I see the distinction, and #14 is an excellent illustration, but in this particular example I find it hard to see much difference between
X going gentle (where 'gentle' is some sort of state of X)
X going gently (where 'gently' is a characteristic of the going).
If X is gentle, the going will be gentle, and if the going is gentle, X will be gentle during it.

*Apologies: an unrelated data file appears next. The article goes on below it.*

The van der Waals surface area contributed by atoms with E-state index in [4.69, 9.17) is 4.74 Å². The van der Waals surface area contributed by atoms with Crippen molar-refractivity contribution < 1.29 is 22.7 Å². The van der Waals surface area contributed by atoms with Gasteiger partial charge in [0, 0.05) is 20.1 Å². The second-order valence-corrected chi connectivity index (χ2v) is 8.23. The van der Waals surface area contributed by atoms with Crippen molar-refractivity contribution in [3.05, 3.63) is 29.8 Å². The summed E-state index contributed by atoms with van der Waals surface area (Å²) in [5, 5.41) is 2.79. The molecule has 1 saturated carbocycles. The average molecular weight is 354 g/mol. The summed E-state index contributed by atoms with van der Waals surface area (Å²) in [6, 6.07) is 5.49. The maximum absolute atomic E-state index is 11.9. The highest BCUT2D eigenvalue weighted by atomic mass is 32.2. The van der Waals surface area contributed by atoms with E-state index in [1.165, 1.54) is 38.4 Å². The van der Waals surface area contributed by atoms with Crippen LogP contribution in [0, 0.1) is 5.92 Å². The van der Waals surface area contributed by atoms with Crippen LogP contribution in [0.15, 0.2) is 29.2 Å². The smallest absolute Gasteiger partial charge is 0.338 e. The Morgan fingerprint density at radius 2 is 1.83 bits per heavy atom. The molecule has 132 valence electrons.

The following line of the poem:
Old age should burn and rave at close of day
does sound to me like it's talking about the going.
So, without wishing to dismiss the gentle/gently distinction as discussed above, I nonetheless read/feel/hear 'gentle' as describing the death, more than the person dying.
The choice of 'gentle' would then have to do at least in part with its sound and feel as language. 'Do not go gentle' sounds a little stranger, rougher, than 'Do not go gently,' which would be the more 'ordinary' way of putting it.